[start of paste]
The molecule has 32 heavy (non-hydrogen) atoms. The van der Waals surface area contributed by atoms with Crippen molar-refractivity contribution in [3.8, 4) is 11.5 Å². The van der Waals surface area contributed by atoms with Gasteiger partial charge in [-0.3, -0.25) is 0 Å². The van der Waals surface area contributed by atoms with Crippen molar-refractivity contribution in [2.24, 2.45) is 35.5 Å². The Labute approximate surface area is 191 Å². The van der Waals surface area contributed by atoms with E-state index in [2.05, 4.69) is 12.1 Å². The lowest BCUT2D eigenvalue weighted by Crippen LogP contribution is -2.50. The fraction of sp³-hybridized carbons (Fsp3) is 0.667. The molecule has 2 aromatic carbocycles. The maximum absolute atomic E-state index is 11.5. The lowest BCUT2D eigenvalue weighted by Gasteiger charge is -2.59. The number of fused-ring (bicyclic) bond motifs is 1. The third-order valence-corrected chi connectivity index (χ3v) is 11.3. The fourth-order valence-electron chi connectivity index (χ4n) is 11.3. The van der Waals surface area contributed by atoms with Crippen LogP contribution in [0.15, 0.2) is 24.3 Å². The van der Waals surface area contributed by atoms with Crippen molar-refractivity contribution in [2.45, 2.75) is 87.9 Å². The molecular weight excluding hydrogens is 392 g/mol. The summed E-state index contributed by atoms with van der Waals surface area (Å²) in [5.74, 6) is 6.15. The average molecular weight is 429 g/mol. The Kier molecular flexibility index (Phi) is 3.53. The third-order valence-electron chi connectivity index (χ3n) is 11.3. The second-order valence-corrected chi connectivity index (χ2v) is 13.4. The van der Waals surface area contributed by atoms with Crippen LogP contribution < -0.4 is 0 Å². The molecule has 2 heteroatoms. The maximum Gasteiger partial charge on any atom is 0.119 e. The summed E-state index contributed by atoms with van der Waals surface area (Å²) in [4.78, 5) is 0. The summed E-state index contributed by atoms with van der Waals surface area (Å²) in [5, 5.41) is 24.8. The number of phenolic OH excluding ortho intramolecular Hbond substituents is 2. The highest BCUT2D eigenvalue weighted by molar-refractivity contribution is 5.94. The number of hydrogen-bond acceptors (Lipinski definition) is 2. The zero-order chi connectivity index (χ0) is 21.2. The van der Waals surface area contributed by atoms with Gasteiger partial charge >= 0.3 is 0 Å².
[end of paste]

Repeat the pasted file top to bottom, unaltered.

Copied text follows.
The molecule has 32 heavy (non-hydrogen) atoms. The van der Waals surface area contributed by atoms with Crippen molar-refractivity contribution in [3.8, 4) is 11.5 Å². The van der Waals surface area contributed by atoms with Gasteiger partial charge in [-0.3, -0.25) is 0 Å². The van der Waals surface area contributed by atoms with Crippen molar-refractivity contribution in [2.24, 2.45) is 35.5 Å². The Labute approximate surface area is 191 Å². The van der Waals surface area contributed by atoms with E-state index in [2.05, 4.69) is 12.1 Å². The lowest BCUT2D eigenvalue weighted by Crippen LogP contribution is -2.50. The fraction of sp³-hybridized carbons (Fsp3) is 0.667. The molecule has 2 aromatic carbocycles. The maximum absolute atomic E-state index is 11.5. The lowest BCUT2D eigenvalue weighted by Gasteiger charge is -2.59. The number of fused-ring (bicyclic) bond motifs is 1. The third-order valence-corrected chi connectivity index (χ3v) is 11.3. The fourth-order valence-electron chi connectivity index (χ4n) is 11.3. The van der Waals surface area contributed by atoms with Crippen LogP contribution in [0.15, 0.2) is 24.3 Å². The van der Waals surface area contributed by atoms with Crippen molar-refractivity contribution in [2.45, 2.75) is 87.9 Å². The molecular weight excluding hydrogens is 392 g/mol. The summed E-state index contributed by atoms with van der Waals surface area (Å²) in [5.74, 6) is 6.15. The average molecular weight is 429 g/mol. The Kier molecular flexibility index (Phi) is 3.53. The third-order valence-electron chi connectivity index (χ3n) is 11.3. The second-order valence-corrected chi connectivity index (χ2v) is 13.4. The van der Waals surface area contributed by atoms with Crippen LogP contribution < -0.4 is 0 Å². The molecule has 2 heteroatoms. The maximum Gasteiger partial charge on any atom is 0.119 e. The summed E-state index contributed by atoms with van der Waals surface area (Å²) in [4.78, 5) is 0. The summed E-state index contributed by atoms with van der Waals surface area (Å²) in [5, 5.41) is 24.8. The number of phenolic OH excluding ortho intramolecular Hbond substituents is 2. The highest BCUT2D eigenvalue weighted by molar-refractivity contribution is 5.94. The number of hydrogen-bond acceptors (Lipinski definition) is 2. The zero-order chi connectivity index (χ0) is 21.2. The van der Waals surface area contributed by atoms with Gasteiger partial charge >= 0.3 is 0 Å².